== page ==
Economics
Chief economist update: Japan's sun shines

Japan's economy grew 0.7% in the June quarter after contracting 0.2% in the March quarter. This is stronger than the Cabinet Office's preliminary estimate of 0.5% and is the fastest growth rate since the first quarter of last year (0.7%).

This is good news for Japan especially as it comes at a time when US president Donald Trump is threatening to train his sights on Tokyo's trade with the US. The US trade deficit with Japan widened 2.9% to US$5.5 billion in July, notwithstanding the yen's 1.4% appreciation vis-a-vis the greenback this year to date.

The details of the national accounts also provide positive underpinnings for the Japanese economy with growth primarily driven by domestic private demand.

Private demand expanded 1.1% over the June quarter, an upward revision from the preliminary estimate of 0.7% and a strong turnaround from the first quarter's 0.4% decline. Private consumption expanded 0.7% (from -0.2% in the March quarter) and business investment jumped 3.1% (from 0.7% in the first quarter) - the fastest growth rate in more than three years.

As such, private demand contributed 0.8 percentage points to June quarter GDP - private consumption added 0.4 pps and capital expenditure 0.5 pps. Public demand rose 0.2% over the second quarter but similar to inventories, provided to contribution to GDP growth in the June quarter.

Net exports subtracted one percentage point from overall GDP growth as imports grew faster than exports. Imports rose by 0.9% in the June quarter following a 0.2% increase in the first quarter further underlining the strength of domestic demand in the economy.

Export growth slowed to 0.2% in the June quarter from 0.6% in the previous three-month period.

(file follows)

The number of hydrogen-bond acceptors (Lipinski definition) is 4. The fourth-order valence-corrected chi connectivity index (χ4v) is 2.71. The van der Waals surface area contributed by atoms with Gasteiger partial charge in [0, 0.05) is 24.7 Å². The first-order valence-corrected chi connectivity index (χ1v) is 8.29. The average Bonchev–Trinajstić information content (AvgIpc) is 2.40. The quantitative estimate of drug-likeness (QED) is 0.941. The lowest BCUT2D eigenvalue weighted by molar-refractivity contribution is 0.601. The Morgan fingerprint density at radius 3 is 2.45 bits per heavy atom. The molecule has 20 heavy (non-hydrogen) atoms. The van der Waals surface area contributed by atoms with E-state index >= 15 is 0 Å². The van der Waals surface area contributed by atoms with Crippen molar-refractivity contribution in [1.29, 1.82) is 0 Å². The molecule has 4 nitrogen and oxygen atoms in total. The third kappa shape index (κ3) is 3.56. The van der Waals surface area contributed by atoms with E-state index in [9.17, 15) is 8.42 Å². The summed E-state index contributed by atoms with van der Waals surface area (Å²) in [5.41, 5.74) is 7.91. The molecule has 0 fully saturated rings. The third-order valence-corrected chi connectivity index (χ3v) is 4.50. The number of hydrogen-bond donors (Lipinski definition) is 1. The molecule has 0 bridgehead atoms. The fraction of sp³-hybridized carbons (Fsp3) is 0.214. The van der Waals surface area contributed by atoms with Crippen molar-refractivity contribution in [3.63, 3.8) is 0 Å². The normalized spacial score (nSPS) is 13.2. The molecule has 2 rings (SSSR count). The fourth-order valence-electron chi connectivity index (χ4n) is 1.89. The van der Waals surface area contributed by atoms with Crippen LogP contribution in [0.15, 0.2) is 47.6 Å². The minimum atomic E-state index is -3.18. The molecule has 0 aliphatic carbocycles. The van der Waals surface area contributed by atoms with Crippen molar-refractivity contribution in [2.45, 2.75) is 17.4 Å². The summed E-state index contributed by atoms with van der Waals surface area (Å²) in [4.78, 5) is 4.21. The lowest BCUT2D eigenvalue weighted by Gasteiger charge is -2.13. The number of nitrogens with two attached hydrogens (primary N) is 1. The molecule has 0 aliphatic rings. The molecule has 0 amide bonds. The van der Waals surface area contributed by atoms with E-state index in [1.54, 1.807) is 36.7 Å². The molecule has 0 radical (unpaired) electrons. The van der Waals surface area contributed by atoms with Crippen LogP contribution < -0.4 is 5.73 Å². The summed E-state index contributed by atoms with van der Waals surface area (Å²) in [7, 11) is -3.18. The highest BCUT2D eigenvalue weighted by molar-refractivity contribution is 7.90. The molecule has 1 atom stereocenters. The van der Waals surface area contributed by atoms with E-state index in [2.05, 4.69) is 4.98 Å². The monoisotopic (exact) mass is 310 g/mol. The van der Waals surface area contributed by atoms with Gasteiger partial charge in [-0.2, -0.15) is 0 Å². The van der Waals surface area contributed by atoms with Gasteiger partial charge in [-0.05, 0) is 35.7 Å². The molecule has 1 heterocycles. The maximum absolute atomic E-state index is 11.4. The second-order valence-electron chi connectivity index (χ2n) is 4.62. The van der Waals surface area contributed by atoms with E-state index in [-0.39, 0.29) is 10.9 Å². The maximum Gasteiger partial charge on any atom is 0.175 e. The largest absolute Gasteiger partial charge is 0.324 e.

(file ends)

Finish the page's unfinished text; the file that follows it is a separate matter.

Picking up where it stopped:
Net exports would provide an even bigger subtraction from growth should Trump take as aggressive a stance on Tokyo as he is on China. This should not be too much a problem so long as Japanese domestic demand maintains its growth momentum as shown in the June quarter national accounts.

This could be the reason why unlike China, Prime Minister Shinzo Abe is taking a different posture against Trump. According to Bloomberg: "In his first policy speech since President Donald Trump renewed pressure on Japan to sign a bilateral trade deal, Prime Minister Shinzo Abe pledged to champion free trade."

"Tit-for-tat trade sanctions don't benefit any country," Abe told a gathering of lawmakers from the ruling Liberal Democratic Party on Monday, without mentioning Trump by name. "Now is the time for Japan to take the lead in creating the rules of the new era as a flag-bearer for free trade."

Ben Ong is the Director of Economics and Investments at Rainmaker Group. He previously worked as a fund manager, economist, asset allocation strategist, portfolio analyst and stock market analyst. Check out his economics analysis here.

Read more: JapanUSChinaTokyoPrime Minister Shinzo AbePresident Donald TrumpBloombergCabinet OfficeDonald JLiberal Democratic PartyMonday
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